• Weekend Night Reward:  Available only after $15,000 in a calendar year.  It would be nice if it came as a benefit of the card.
  • No Foreign Transaction Fee:  Nothing to write home about.  This is a relatively fairly standard benefit, especially in the mid-tier premium card space.
  • Priority Pass Select – 10 Free Visits: “Get 10 free lounge visits every year once enrolled. Additional passes are $27 per person per visit.” – not bad.
  • 100,000 Hilton points sign up offer:  $2000 spend within first 3 months, and another $1000 within 6 months.   This should get you possibly a night or two at the mid-to high end Hilton property.

All in all, I think this is a standard mid-tier premium card.  If you want to have a card with lower annual fee, Gold Status at Hilton properties, and 100,000 Hilton points, this is a decent offer.

2. The Hilton ASPIRE Card  ($450 annual fee)

Then, there is the new Aspire card, which is branded as the premium Hilton card out of the lot.  Naturally, since it is a premium card, it also comes with more benefits along with a hefty $450 annual fee. These are the benefits:

You actually have to look at fine prints to see the details of some additional benefits:














Just like the Ascend card, I’m ignoring the 14x, 7x, 3x points earned per dollar, focusing instead on some of the more practical benefits.

  • Complimentary Hilton Diamond Status:  This is the highest elite status at Hilton.  Frankly, I wouldn’t say Diamond status is necessary (when the perk I care most about — ahem, complimentary breakfast) already comes with the Gold status.   Still, as a Hilton Diamond, you do get some added unique perks, like guaranteed access to the executive lounge.  (Ha, you can’t deny me access to the lounge anymore now, can you, Hilton?)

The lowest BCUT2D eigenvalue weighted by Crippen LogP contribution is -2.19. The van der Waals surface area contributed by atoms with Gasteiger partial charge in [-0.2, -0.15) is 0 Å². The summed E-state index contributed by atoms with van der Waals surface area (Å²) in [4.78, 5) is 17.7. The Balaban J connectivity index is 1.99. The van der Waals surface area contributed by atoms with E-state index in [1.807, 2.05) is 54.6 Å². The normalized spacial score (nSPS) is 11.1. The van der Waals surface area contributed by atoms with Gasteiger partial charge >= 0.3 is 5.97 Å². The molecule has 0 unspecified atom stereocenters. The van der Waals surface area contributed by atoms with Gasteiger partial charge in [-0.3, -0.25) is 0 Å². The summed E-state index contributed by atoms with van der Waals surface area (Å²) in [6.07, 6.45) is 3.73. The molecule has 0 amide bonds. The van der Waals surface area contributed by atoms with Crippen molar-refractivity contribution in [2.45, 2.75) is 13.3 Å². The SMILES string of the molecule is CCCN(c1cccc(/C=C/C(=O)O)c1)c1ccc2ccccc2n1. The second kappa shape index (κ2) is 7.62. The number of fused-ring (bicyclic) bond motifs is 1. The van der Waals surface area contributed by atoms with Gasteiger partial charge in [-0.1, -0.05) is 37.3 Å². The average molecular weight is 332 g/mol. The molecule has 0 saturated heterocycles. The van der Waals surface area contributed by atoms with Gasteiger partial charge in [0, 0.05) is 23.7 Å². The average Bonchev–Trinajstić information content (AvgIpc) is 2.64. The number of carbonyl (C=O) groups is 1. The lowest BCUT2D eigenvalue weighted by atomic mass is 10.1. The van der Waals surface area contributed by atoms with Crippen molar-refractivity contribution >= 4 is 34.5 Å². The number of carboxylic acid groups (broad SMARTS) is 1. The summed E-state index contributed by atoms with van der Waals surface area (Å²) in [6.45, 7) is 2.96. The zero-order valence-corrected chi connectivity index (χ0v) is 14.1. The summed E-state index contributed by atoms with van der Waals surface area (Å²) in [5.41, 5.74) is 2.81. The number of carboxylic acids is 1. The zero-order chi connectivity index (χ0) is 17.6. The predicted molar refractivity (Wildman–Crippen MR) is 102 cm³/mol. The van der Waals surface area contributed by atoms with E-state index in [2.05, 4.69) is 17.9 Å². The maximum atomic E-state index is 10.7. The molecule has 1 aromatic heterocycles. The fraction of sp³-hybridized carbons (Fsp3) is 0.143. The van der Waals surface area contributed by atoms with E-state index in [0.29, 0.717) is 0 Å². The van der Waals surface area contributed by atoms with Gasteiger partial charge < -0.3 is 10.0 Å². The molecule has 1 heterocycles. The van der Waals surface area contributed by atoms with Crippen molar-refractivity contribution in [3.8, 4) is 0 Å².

• Weekend Night Reward:  They advertised it as two weekend nights, which is a little deceiving.  It’s really one free weekend night, and the second night is only available after you meet a particular – and not unsubstantial – spend requirement.  Still, this could be worth hundreds of dollars depending on where you stay.
  • Up to $250 Hilton Resort Statement Credit:  This could be handy if you have plans to stay at a Hilton Resort.  I’ve not ever stayed at a Hilton “resort” so I have to look more into this benefit.
  • 100,000 Hilton Points sign up offer:  $4000 spend within first 3 months.  Same as the Ascend offer. I am surprised it’s not a slightly higher for this card given the higher annual fee.
  • $250 Airline Fee Credit:  Incidental fees charged by airlines
  • Priority Pass Select Membership: “Relax with unlimited lounge visits for you and up to 2 guests per visit once enrolled in complimentary Priority Pass”.  This is a fairly standard benefit among premium cards.


Which Card Did I Decide On?

I decided to go for the more exciting Aspire card. Since I travel often, the $250 airline incidental credit and the free weekend night easily more than makes up for the $450 annual fee.  All the other benefits are just icing on the cake.

I was pre-approved and promptly got this message when I submitted my application.

I can’t wait to get it in the mail!


What are your thoughts on the these new cards?  If you are planning to apply for a Hilton card, which one are you going for?

Source: Travel Gadget Reviews